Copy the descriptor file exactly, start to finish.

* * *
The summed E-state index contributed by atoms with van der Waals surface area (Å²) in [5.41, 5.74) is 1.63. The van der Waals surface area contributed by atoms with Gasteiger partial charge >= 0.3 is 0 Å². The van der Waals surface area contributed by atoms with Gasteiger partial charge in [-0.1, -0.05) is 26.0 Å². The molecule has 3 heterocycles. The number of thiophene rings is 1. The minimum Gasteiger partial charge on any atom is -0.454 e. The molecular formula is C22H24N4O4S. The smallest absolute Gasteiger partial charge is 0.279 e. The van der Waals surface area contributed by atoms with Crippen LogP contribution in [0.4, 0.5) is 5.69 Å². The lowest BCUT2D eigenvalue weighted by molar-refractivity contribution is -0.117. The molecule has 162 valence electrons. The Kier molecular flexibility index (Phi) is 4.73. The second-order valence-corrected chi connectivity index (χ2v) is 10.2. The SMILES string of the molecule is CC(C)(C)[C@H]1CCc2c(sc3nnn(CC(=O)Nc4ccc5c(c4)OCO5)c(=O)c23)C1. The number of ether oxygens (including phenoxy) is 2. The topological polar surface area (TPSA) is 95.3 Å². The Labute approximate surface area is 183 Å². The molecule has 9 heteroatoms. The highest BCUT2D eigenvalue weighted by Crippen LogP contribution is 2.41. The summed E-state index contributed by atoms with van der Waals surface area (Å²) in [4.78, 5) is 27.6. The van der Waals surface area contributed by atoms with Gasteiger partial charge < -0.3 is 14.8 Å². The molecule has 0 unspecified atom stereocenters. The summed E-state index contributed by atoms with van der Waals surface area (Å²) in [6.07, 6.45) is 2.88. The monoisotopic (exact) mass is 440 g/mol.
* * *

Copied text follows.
The summed E-state index contributed by atoms with van der Waals surface area (Å²) in [5.41, 5.74) is 1.63. The van der Waals surface area contributed by atoms with Gasteiger partial charge >= 0.3 is 0 Å². The van der Waals surface area contributed by atoms with Gasteiger partial charge in [-0.1, -0.05) is 26.0 Å². The molecule has 3 heterocycles. The number of thiophene rings is 1. The minimum Gasteiger partial charge on any atom is -0.454 e. The molecular formula is C22H24N4O4S. The smallest absolute Gasteiger partial charge is 0.279 e. The van der Waals surface area contributed by atoms with Crippen LogP contribution in [0.4, 0.5) is 5.69 Å². The lowest BCUT2D eigenvalue weighted by molar-refractivity contribution is -0.117. The molecule has 162 valence electrons. The Kier molecular flexibility index (Phi) is 4.73. The second-order valence-corrected chi connectivity index (χ2v) is 10.2. The SMILES string of the molecule is CC(C)(C)[C@H]1CCc2c(sc3nnn(CC(=O)Nc4ccc5c(c4)OCO5)c(=O)c23)C1. The number of ether oxygens (including phenoxy) is 2. The topological polar surface area (TPSA) is 95.3 Å². The Labute approximate surface area is 183 Å². The molecule has 9 heteroatoms. The highest BCUT2D eigenvalue weighted by Crippen LogP contribution is 2.41. The summed E-state index contributed by atoms with van der Waals surface area (Å²) in [4.78, 5) is 27.6. The van der Waals surface area contributed by atoms with Gasteiger partial charge < -0.3 is 14.8 Å². The molecule has 0 unspecified atom stereocenters. The summed E-state index contributed by atoms with van der Waals surface area (Å²) in [6.07, 6.45) is 2.88. The monoisotopic (exact) mass is 440 g/mol.